I first encountered Oscarv's PiDP-8/I project while browsing Hackaday back in 2017. Like many a maker, I dutifully bookmarked the project in my RSS reader (where it still sits today) and turned my attention toward other projects with the intention of swinging around when I had more time. History repeated itself when the PiDP-11 was released and later featured on Hacker News and I knew this would be the year to finally take on building a PiDP kit for myself.

    While building the kit, I noticed that while there was a generous prototyping area on the PiDP-11 PCB, there were limited options for integrating it with the Raspberry Pi. Fortunately, Oscar's design exposed the Raspberry Pi's I2C pins in addition to a single unused GPIO pin, which was just enough to squeeze in an I2C I/O Expander. I struck up a conversation with Oscar about enhancing the PiDP-11 with an expansion board and he encouraged me to reach out to the wonderful PiDP-11 community on Google Groups to gauge interest. An enthusiastic response followed and I began work on the design in mid-June.

    The design revolved around choosing a suitable I2C I/O expander. I settled on the MCP23016 over the MCP23017/18 as it was the last model that supported TTL logic levels, which would allow mixing 3V3 and 5V logic (period accurate for the PDP-11/70). The interrupt logic was also simpler and limited to a single open drain output, which wouldn't require a buffer to integrate with the Raspberry Pi. Once the I/O expander was selected, a bi-directional I2C level shifter was added to translate signals to/from the Raspberry Pi.

    One of the unexpected pleasures of working on such a simple design was being able to focus on the manufacturing and packaging processes. This was the first project I've worked on where I needed to manufacture more than a dozen boards at a time. To keep things simple, I did all of the SMT assembly myself with a benchtop reflow oven and manual paste application using a stencil. A test fixture was needed to validate assembly before packaging PCBs since through hole components would be packaged separately. This was also a chance to dip my toe in having custom cable assemblies manufactured in larger quantities than I can do myself.

    Overall, I'm very pleased with the results, and I hope you will be too! This project was a great reminder that even smaller efforts can have something to teach - it's just a matter of focusing on the right things.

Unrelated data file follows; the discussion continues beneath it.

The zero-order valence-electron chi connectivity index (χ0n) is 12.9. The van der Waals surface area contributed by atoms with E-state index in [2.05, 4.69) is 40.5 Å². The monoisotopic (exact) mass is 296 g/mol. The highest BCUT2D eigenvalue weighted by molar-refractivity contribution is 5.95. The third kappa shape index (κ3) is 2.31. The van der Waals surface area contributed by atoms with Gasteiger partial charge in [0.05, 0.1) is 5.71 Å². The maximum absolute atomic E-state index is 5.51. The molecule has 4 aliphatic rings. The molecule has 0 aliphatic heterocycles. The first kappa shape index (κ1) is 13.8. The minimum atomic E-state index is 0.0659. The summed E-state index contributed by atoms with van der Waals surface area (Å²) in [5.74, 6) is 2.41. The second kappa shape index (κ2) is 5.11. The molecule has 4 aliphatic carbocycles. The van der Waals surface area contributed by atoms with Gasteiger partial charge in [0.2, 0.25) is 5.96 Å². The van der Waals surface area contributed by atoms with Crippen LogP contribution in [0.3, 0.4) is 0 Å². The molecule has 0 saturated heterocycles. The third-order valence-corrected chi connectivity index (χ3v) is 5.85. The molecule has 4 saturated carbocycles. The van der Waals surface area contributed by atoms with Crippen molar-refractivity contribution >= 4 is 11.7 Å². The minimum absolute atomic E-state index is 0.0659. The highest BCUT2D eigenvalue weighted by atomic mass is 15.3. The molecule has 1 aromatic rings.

• Clock Stretching (Sigh)

    Steven Stallion08/31/2021 at 02:35 0 comments

    Unfortunately it looks like the MCP23016 is no exception when it comes to clock stretching on the Raspberry Pi. For those that may not be familiar, clock stretching is a method for throttling an I2C master that is communicating too quickly by having the slave temporarily hold SCL low. Under normal circumstances, clock stretching goes unnoticed unless examined with a scope or logic analyzer, however the SoCs that power the Raspberry Pi have a long-standing bug that breaks this behavior.

    The good news is there is a simple workaround to address the issue, though it requires reducing the bit rate for the entire bus to eliminate the need for clock stretching. The bad news is this is not enabled by default.

    To reduce the bit rate to 10kHz, update the following line in /boot/config.txt and reboot:


     After rebooting, you can verify proper communication by issuing:

    $ i2cdump -y -r 0x00-0x0b 1 0x20 b
         0  1  2  3  4  5  6  7  8  9  a  b  c  d  e  f    0123456789abcdef
    00: 00 00 00 10 00 00 ff ff 01 00 00 00                ...?....?...

    It's a shame this is still an issue on modern Raspberry Pis. The Raspberry Pi 4 added support for clock stretching via software I2C, but it looks like this limitation will continue to persist in hardware for the foreseeable future.

View all 8 project logs

  • 1
    Prepare the PiDP-11

    If you have already built your PiDP-11 kit, you will need to remove the PCB from the case such that you have access to both sides for soldering. The Raspberry Pi should be removed from the GPIO connector.

    If you are building your PiDP-11 kit, follow the Official Instructions to the point you would solder the GPIO connector to the PCB. This is not mandatory, but it does make the following steps a little easier.

  • 2
    Solder PiDP-11 Headers

    Carefully separate a single pin from the 4 position right-angle pin header using a sharp pair of cross cutters. The 3 position header should be soldered to the I2C pads, and the single position header should be soldered to the GPIO 19 FREE I/O pad above the GPIO connector on the back of the PiDP-11 PCB as shown below:

  • 3
    Solder I/O Expander Headers

    Solder the 2, 4, and 16 position vertical pin headers to the 5V/GND, I2C (J1), and I/O pads, respectively. A sacrificial breadboard can be used to align pins and ease soldering.

View all 8 instructions

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Justin Davis wrote 09/02/2021 at 14:00 point

This is a great example of how to do test fixturing at home.  I think by far more than what most people would do at home, and approaching what is really done in a professional manufacturing facility.

  Are you sure? yes | no

Steven Stallion wrote 09/02/2021 at 16:21 point

Thanks! There's definitely an art to small-scale DFT. The Merifix fixture seemed to be a good compromise between a fully custom press fit jig and the cheap(er) bakelite alternatives on eBay. The construction is surprisingly solid, but probably won't hold up for medium-to-large production runs.

  Are you sure? yes | no